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Re: GSOC - Student Roundup
- From: Dimitrios Apostolou <jimis at gmx dot net>
- To: Philip Herron <redbrain at gcc dot gnu dot org>
- Cc: gcc at gcc dot gnu dot org
- Date: Tue, 5 Jul 2011 19:58:42 +0300 (EEST)
- Subject: Re: GSOC - Student Roundup
- References: <BANLkTimoVVmHwdjnLVeBssj-ZqCoJS==kA@mail.gmail.com>
thanks for writing your experiences, I found it very useful. I certainly
like the idea of having such a thread every once in a while, just to keep
everyone updated about our projects. I'm also curious to learn about the
experiences of other students that are writing code for GCC for the first
time. Here goes mine:
I am Dimitrios Apostolou (jimis on IRC) and I live in Heraklion-Crete,
Greece. My project concerns making GCC leaner and faster.
Reading GCC codebase has been a hard exercise for me. In fact it's the
only project I know of that becomes more and more difficult as time
passes... I will try to describe some of the major hurdles I've faced so
I started by profiling the execution of cc1, the C compiler. In general I
could find no big hot-spot, it was in good shape, but I could see 3-4
areas that could make some difference if improved (for example hash
tables, assembly output, C parser, bitmaps). But diving in and trying to
change things is a completely different story.
Minor tweaks are easy to make, but usually have minor impact. If you want
to see bigger speedup you have to break the interface of functions being
used in hundreds of places, and that is hard. Sometimes it was impossible
for me, I was getting crashes in places far away of code I had changed,
so I ended up reverting to original versions.
Spending some time with a specific part of GCC's codebase gives you
the ability to dive deeper and work more efficiently. But that is the
point when I usually have achieved something and I must move on to some
other part. And the whole GCC codebase is so huge, that understanding one
part means nothing when you move to another. My advice here is that if
your project permits that, touch as little code as possible in GCC, and
be really proficient with that. Treat the rest as a black box, or you'll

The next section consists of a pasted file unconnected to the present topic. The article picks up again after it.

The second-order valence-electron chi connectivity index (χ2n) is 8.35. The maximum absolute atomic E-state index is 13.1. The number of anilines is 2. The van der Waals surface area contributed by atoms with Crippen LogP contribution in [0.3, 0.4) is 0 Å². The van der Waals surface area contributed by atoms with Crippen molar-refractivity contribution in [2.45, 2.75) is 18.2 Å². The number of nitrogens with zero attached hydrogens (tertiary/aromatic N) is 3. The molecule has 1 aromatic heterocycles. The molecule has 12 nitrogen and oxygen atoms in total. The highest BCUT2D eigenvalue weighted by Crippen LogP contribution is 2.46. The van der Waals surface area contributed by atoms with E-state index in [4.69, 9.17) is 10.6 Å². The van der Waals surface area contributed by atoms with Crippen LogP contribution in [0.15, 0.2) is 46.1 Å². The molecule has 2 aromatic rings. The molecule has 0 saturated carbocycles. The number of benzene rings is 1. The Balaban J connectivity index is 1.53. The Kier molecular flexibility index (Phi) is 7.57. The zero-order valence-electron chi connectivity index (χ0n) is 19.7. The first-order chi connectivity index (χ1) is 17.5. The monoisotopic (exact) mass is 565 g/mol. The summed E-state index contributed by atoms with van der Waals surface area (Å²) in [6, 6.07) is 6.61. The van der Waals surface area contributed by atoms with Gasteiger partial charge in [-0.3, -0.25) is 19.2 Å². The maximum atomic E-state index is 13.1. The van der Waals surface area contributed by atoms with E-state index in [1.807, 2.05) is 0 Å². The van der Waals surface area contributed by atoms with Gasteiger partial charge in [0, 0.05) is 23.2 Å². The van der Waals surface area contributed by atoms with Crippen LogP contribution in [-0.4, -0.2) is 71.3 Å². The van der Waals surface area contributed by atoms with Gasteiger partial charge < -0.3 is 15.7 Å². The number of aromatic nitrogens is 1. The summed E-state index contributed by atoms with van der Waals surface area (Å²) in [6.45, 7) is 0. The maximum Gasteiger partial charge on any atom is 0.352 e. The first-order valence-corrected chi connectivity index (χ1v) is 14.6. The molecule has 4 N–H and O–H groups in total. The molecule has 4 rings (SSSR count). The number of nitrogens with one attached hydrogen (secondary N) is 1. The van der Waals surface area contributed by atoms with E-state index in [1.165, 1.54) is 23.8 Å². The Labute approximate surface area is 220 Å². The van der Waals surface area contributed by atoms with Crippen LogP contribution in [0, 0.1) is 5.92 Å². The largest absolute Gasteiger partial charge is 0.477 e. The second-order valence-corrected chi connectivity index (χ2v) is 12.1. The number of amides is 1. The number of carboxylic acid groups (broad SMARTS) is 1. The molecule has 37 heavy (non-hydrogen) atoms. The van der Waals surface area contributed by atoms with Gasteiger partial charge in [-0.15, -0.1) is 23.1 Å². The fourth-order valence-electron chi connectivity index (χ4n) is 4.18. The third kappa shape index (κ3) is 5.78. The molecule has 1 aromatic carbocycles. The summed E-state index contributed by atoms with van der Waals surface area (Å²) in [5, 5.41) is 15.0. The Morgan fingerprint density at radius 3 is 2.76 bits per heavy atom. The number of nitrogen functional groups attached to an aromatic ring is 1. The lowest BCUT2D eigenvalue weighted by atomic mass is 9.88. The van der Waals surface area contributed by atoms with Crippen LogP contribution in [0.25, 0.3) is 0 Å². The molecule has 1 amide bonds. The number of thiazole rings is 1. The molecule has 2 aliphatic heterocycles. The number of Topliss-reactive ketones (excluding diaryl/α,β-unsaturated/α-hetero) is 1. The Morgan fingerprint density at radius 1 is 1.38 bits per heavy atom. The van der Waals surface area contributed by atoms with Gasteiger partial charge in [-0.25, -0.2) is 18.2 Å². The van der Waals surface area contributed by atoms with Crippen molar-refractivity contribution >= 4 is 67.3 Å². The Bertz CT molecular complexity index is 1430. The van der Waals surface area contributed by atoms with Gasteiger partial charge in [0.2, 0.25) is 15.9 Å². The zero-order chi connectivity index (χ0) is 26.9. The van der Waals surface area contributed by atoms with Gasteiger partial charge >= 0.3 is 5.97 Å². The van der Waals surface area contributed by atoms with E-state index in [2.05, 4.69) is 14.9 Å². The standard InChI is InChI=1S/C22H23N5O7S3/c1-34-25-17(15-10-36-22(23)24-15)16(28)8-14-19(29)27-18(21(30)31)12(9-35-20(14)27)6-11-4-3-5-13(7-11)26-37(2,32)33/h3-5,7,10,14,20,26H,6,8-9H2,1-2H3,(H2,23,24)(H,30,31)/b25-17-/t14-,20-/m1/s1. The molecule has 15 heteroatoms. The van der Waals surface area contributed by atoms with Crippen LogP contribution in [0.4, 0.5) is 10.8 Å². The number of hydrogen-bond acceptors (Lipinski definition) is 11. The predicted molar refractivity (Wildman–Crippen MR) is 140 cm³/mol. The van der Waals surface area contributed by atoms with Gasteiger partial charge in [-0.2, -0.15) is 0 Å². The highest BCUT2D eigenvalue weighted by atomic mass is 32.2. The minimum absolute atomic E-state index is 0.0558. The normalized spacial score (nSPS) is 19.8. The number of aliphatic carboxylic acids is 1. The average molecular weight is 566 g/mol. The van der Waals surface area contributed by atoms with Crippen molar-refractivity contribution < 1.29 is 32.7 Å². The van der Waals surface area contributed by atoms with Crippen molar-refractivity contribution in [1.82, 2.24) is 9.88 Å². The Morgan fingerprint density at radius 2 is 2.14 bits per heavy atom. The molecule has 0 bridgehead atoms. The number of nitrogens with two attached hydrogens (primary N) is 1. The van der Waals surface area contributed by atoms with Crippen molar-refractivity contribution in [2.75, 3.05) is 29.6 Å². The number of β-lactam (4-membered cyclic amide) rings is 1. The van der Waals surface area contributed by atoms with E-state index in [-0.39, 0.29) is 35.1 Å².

spend too much time trying to understand everything.
Another hurdle is the usage of too many macros. Even if they exist for
making the code easier to read, I can't see how they achieve this in a few
extreme cases. I have had gdb expand 20 full-lines macros on a wide
screen. Plus the profiler can't actually profile code in macros, so the
impact of some data structures in performance is hidden that way. My
moments of greatest awe/horror so far have been while changing things in
vectors (vec.[ch]), which is actually a fully templated structure
implemented in CPP!
Finally I believe that some parts of the compiler should have a big
NO-ENTRY flag for beginners. In my case, after having improved little
stuff in assembly output and hash tables, I decided -driven by profiler's
output- to try improving things in dataflow analysis part of GCC. It's
true that there is much to be improved there but it requires a good
understanding of this complex part. Three weeks later I am still striving
to change simple stuff and jump to the next part, but regressions I've
introduced don't allow me to do so yet. The level of my understanding of
this part is still basic, I've now only scratched the surface of Dataflow
Analysis. If I had this knowledge in the beginning I'd probably leave that
part for the end of the summer, if at all. My plans included visiting IRA
(register allocator) next, but I think I'll skip directly to the c-parser
which I understand more.
These are my major difficulties with GCC, I'm curious to learn about other
students experience so far. Of course don't get the wrong impression, my
general feeling on GCC development is positive, the community is helpful
and really friendly inspite of my daily spamming on the IRC. :-p
In the end I feel the fact that GCC is a multi-headed monster makes it
even more exciting to try and tame it.
Good luck in everyone's project,